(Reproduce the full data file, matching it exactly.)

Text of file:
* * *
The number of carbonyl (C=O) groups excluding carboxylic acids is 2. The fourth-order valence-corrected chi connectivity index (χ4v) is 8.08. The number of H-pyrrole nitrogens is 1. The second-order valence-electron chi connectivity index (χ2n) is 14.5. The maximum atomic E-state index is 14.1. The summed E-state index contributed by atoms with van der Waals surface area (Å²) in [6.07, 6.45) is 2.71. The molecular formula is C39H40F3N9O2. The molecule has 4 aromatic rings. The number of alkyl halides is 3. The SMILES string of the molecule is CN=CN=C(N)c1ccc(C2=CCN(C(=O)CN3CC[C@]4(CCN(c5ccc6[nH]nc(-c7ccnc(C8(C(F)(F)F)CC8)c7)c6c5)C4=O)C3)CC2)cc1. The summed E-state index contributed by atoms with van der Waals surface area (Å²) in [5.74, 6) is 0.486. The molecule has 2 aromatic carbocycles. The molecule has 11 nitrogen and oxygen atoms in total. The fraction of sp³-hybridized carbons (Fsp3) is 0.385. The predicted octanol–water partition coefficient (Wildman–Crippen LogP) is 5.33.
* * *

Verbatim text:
The number of carbonyl (C=O) groups excluding carboxylic acids is 2. The fourth-order valence-corrected chi connectivity index (χ4v) is 8.08. The number of H-pyrrole nitrogens is 1. The second-order valence-electron chi connectivity index (χ2n) is 14.5. The maximum atomic E-state index is 14.1. The summed E-state index contributed by atoms with van der Waals surface area (Å²) in [6.07, 6.45) is 2.71. The molecular formula is C39H40F3N9O2. The molecule has 4 aromatic rings. The number of alkyl halides is 3. The SMILES string of the molecule is CN=CN=C(N)c1ccc(C2=CCN(C(=O)CN3CC[C@]4(CCN(c5ccc6[nH]nc(-c7ccnc(C8(C(F)(F)F)CC8)c7)c6c5)C4=O)C3)CC2)cc1. The summed E-state index contributed by atoms with van der Waals surface area (Å²) in [5.74, 6) is 0.486. The molecule has 2 aromatic carbocycles. The molecule has 11 nitrogen and oxygen atoms in total. The fraction of sp³-hybridized carbons (Fsp3) is 0.385. The predicted octanol–water partition coefficient (Wildman–Crippen LogP) is 5.33.